QuickBooks Enterprise (Advanced Inventory) is the product of Intuit Corporation of Mountain View, CA
QuickBooks Enterprise Advanced Inventory Barcode Feature
We have come half-circle now, and as with the beginning that means we are back to QuickBooks inventory, but not just any QuickBooks this is QuickBooks Enterprise Advanced Inventory. Intuit’s Advanced Inventory subscription began life as an add-on offering a method to differentiate inventory on a location (site) basis. A year later additional features were added including barcodes, and alternatives to the receiving process completely segregating it from billing. Additional functions of FIFO cost-valuation, serial/lot numbers, bin/shelf/row tracking, and advanced pricing methods (which is another optionally priced subscription), have also been incorporated as of present. Exactly what the Advanced Inventory team has in store for us in the future only they know.
Unlike every other product that we have discussed in this series there is one thing that makes Intuit’s products unique, the advanced feature data is stored within ‘data tables’ inside the QuickBooks Company-file but hidden from the QuickBooks Application until the subscription(s) are turned-on. Some people might consider this a good thing, after all it means that all of the advanced functionality is simply a part of their QuickBooks, and therefore the source of support for advanced inventory issues will be Intuit. While this is true, this design also means that the overall size of the QuickBooks Company Data file is ‘increased’ by these additional features, as contrasted with non-Intuit Add-in Applications that store the data outside of QuickBooks. I have written in a variety of forums about the potential problems this causes, the QuickBooks application and database engine are limited in their ability to support large files within the confines that Intuit has created. Adding all the extra data associated with the advanced inventory feature can contribute greatly to the expansion of the Company file size thus straining performance.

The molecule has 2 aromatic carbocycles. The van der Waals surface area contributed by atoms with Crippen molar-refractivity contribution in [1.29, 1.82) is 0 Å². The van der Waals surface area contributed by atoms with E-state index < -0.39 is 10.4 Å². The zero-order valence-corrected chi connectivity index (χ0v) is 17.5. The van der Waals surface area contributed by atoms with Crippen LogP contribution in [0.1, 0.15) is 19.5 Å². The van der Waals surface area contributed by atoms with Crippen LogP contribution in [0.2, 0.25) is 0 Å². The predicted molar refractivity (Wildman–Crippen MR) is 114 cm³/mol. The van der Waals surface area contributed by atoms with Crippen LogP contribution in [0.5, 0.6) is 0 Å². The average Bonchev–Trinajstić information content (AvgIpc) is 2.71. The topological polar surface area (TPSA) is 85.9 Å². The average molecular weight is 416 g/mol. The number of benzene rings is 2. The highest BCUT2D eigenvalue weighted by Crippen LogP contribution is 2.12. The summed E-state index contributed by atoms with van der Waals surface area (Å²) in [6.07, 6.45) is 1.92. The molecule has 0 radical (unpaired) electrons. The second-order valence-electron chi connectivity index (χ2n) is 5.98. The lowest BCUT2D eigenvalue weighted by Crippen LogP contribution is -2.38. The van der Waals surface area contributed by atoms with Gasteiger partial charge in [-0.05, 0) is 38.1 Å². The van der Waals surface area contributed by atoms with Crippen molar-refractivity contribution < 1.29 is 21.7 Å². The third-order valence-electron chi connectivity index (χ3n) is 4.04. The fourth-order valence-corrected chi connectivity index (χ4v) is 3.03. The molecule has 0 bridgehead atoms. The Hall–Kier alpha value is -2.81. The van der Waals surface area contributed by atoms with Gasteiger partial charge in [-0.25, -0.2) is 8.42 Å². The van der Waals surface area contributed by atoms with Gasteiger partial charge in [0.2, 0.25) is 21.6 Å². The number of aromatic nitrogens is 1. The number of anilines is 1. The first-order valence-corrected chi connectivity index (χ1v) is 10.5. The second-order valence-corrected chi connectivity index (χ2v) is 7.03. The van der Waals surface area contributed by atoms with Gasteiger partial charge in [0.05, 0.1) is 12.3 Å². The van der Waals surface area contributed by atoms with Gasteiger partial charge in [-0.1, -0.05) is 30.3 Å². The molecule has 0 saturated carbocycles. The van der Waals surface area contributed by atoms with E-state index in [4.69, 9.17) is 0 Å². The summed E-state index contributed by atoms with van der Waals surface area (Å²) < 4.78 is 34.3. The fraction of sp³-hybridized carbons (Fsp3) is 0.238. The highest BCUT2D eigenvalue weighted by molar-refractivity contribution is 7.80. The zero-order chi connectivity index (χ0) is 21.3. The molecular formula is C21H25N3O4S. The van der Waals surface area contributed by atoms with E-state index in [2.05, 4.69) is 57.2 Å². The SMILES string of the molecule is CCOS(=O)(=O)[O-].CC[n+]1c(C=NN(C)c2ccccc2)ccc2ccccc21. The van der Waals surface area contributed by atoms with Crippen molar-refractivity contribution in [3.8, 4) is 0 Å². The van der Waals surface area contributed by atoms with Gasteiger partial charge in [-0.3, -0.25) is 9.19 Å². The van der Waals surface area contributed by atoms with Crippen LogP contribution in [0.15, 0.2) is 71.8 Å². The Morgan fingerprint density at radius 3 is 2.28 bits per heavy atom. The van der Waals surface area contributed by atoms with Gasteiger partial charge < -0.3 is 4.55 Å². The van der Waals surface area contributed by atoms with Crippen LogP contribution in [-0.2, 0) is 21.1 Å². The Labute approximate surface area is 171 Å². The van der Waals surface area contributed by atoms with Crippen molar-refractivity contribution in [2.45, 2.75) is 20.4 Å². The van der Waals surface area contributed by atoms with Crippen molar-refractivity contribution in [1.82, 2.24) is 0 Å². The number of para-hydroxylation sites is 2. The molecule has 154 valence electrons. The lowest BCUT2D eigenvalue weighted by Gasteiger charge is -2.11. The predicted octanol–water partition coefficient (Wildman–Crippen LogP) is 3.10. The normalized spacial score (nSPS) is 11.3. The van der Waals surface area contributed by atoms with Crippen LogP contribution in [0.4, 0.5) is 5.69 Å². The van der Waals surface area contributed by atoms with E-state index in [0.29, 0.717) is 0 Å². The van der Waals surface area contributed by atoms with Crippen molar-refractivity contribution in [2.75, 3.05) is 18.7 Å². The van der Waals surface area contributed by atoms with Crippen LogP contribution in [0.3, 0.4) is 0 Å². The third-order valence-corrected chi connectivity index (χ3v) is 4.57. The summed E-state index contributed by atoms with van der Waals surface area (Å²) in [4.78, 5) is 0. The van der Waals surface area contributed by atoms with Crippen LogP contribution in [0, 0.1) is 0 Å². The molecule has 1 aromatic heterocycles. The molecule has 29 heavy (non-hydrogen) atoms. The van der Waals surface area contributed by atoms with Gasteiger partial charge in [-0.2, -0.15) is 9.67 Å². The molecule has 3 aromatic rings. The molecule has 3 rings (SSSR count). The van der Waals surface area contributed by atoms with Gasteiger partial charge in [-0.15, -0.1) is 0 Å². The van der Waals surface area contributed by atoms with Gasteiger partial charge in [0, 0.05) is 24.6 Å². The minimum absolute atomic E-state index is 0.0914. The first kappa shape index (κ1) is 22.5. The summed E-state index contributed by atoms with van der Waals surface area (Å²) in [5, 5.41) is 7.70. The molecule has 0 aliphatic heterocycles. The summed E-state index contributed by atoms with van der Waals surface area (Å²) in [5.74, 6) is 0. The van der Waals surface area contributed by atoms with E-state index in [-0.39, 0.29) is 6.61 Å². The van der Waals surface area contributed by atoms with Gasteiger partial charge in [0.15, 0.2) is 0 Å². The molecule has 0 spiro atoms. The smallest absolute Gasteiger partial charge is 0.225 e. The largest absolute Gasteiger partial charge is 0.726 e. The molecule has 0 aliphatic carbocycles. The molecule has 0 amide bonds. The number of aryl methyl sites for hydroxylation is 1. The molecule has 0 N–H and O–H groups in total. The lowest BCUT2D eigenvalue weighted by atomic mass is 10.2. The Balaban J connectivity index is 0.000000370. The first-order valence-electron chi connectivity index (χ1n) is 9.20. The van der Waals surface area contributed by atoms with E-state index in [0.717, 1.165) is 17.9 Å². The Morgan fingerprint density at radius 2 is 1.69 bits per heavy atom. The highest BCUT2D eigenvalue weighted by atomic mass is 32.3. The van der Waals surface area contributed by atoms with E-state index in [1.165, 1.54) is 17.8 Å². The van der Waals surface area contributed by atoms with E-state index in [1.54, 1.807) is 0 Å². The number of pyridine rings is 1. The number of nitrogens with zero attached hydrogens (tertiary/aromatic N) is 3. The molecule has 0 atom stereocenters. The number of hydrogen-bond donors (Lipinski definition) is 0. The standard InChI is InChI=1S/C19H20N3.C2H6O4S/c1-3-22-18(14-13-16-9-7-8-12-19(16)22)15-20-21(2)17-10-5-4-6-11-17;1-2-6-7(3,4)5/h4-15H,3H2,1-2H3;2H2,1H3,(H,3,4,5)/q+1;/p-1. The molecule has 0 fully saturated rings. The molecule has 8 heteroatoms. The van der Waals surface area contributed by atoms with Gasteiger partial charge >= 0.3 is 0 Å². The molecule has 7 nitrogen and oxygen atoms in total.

Let’s look at each of the features in a little greater depth. Inventory locations can be setup to represent different cities, stores, warehouses, service trucks, shipping containers, drop-shipments or consignment inventories. Location tracking also allows you to see how many items are on hand, on sales orders, on purchase orders, and your reorder point. As of this year, QuickBooks will automatically calculate which items you need to restock. If one location is running low on inventory at one location, you can transfer stock from another location to meet demand. A variation of location (or what you might think of as sub-locations) is the bin/shelf/row tracking. You can track specific inventory items down to the bin location level within one or more locations. When filling out forms, automatically see quantities and serial or lot numbers for each bin. Sort pick lists and item receipts by location for efficient picking and stocking.
Barcode scanning can increase efficiency and reliability for all inventory data entry by scanning items and serial numbers without touching a keyboard – QuickBooks automatically puts the information into the right field. Print barcode labels from inside QuickBooks, Advanced Inventory will even create your barcodes if you don’t have them already. QBES-AI works with many simple USB barcode scanners. As an alternative to the native ‘Average Cost’ inventory costing, you can select the option of tracking inventory using ‘FIFO’ (first in, first out) costing. If you later decide that FIFO is not appropriate for your business, you can switch back to the average cost method. With Serial or Lot number tracking you can enter serial numbers and lots at the time of purchase, transfer, or sale based upon this data; you can also track lots and serial numbers through assemblies and sub-assemblies as well as via location, bin/row/shelf and via purchaser.